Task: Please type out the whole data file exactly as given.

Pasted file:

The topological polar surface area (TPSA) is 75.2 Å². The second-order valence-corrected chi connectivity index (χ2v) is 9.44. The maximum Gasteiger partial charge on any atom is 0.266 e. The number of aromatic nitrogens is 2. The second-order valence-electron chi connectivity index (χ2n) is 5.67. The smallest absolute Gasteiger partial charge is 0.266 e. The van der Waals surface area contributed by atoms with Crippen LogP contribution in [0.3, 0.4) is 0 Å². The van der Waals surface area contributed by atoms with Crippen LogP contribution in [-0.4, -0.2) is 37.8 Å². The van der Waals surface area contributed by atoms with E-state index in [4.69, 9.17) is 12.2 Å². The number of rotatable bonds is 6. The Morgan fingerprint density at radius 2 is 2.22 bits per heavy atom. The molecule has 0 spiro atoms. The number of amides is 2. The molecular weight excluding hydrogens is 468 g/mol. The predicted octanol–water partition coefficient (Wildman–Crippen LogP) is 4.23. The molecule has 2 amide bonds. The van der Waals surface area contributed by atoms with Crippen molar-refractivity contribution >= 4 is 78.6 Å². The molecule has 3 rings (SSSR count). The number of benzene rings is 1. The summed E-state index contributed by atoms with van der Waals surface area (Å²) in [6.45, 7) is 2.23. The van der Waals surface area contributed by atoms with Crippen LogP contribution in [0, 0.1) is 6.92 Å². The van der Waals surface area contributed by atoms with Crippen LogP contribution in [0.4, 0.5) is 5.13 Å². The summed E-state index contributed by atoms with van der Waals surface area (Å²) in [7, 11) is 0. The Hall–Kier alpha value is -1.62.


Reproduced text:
The topological polar surface area (TPSA) is 75.2 Å². The second-order valence-corrected chi connectivity index (χ2v) is 9.44. The maximum Gasteiger partial charge on any atom is 0.266 e. The number of aromatic nitrogens is 2. The second-order valence-electron chi connectivity index (χ2n) is 5.67. The smallest absolute Gasteiger partial charge is 0.266 e. The van der Waals surface area contributed by atoms with Crippen LogP contribution in [0.3, 0.4) is 0 Å². The van der Waals surface area contributed by atoms with Crippen LogP contribution in [-0.4, -0.2) is 37.8 Å². The van der Waals surface area contributed by atoms with E-state index in [4.69, 9.17) is 12.2 Å². The number of rotatable bonds is 6. The Morgan fingerprint density at radius 2 is 2.22 bits per heavy atom. The molecule has 0 spiro atoms. The number of amides is 2. The molecular weight excluding hydrogens is 468 g/mol. The predicted octanol–water partition coefficient (Wildman–Crippen LogP) is 4.23. The molecule has 2 amide bonds. The van der Waals surface area contributed by atoms with Crippen molar-refractivity contribution >= 4 is 78.6 Å². The molecule has 3 rings (SSSR count). The number of benzene rings is 1. The summed E-state index contributed by atoms with van der Waals surface area (Å²) in [6.45, 7) is 2.23. The van der Waals surface area contributed by atoms with Crippen LogP contribution in [0, 0.1) is 6.92 Å². The van der Waals surface area contributed by atoms with Crippen LogP contribution in [0.4, 0.5) is 5.13 Å². The summed E-state index contributed by atoms with van der Waals surface area (Å²) in [7, 11) is 0. The Hall–Kier alpha value is -1.62.